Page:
by Paul Magno
Like a Wild West gunslinger, every world class boxer has just so many showdowns in his heart and body before a rival finally puts an end to his string of victories. No matter how good he is, every fighter has a finite amount of times he can go out to the ring and perform at tip-top form and to the best of his abilities. It’s not advisable that any boxer, especially one in his physical prime, go out and fight a fight that promises to deliver little, if anything, to the narrative of his career. However, this is precisely what 140 lb. kingpin, Timothy Bradley, is doing this Saturday, the 17th, against tough Argentine, Luis Carlos Abregu.
To be fair to Bradley, if he had his way, he’d be fighting Marcos Maidana instead of Abregu, but the Maidana fight fell through in a wave of bogus injuries, forged press releases and contractual disputes. And, of course, you can’t attack a fighter like Bradley, with such an old-school work ethic and a willingness to fight anyone, anywhere. This is the man who was set to fight Jose Luis Castillo in Mexico before Castillo dropped out due to weight issues and this was the fighter who beat Junior Witter in his own UK back yard. Bradley has shown, time and time again, that he’s someone you don’t have to come looking for when risk-taking is concerned.
However, one has to wonder why, exactly, he’s fighting Abregu at welterweight in his first high profile HBO bout. For someone looking to defend his spot atop the jr. welterweight division against young, hungry talents like Devon Alexander and Amir Khan, it makes little sense to take on a little-known welterweight from Argentina.
Khan and Alexander found Paulie Malignaggi and Andreas Kotelnik, respectively, to help them showcase their abilities while facing relatively harmless ex-jr. welterweight champs. Khan got a huge push after beating the stuffing out of Malignaggi and Alexander will get a similar push from demolishing Kotelnik on August 7th. Bradley’s bout with Abregu, in comparison, is meaningless to the 140 lb. division and to Bradley’s overall reputation.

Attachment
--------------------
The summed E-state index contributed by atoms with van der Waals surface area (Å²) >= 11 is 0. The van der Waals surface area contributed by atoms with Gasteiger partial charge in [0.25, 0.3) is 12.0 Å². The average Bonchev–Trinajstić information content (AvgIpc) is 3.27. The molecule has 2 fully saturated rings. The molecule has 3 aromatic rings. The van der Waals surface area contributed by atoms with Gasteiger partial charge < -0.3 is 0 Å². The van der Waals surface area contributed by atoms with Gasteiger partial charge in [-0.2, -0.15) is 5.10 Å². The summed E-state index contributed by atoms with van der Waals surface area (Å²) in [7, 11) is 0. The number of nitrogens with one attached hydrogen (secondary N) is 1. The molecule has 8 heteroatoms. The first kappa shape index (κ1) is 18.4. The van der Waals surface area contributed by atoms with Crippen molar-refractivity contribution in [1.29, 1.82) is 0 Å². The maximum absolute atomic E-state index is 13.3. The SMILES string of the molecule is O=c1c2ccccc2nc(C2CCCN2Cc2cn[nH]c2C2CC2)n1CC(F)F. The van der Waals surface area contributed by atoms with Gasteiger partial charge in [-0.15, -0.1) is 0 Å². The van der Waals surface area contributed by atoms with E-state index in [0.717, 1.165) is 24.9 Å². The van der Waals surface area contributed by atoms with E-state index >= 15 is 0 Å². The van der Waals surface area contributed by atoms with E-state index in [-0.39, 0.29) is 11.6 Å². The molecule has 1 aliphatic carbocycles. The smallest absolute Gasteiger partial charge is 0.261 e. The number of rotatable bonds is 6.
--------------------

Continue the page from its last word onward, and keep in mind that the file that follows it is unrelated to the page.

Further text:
Worst of all, this is a meaningless fight that poses a real, legitimate threat for Bradley. Abregu, while nowhere near elite level, is young, tough and in possession of real one-punch power. A loss for Bradley takes him down several rungs on the jr. welter ladder; A win, however, does nothing for Bradley’s desire to be recognized as the best 140 pounder in the world.
Surely, Bradley’s people and HBO could’ve put more thought into this HBO showcase. Any number of 140 lb. fighters could’ve been chosen for this date, all with more name recognition than Abregu; All more logical and significant for Bradley and where he wants to guide his career.
As it stands now, this is merely an empty pay day for Bradley. The card will no doubt tank in the ratings, HBO will question their choice of bringing him aboard and the end result can only be bad news for “Desert Storm.”
This is a real wasted opportunity for Bradley and, like a gunslinger who wasted two precious bullets on tin cans, let’s hope this doesn’t come back to haunt him.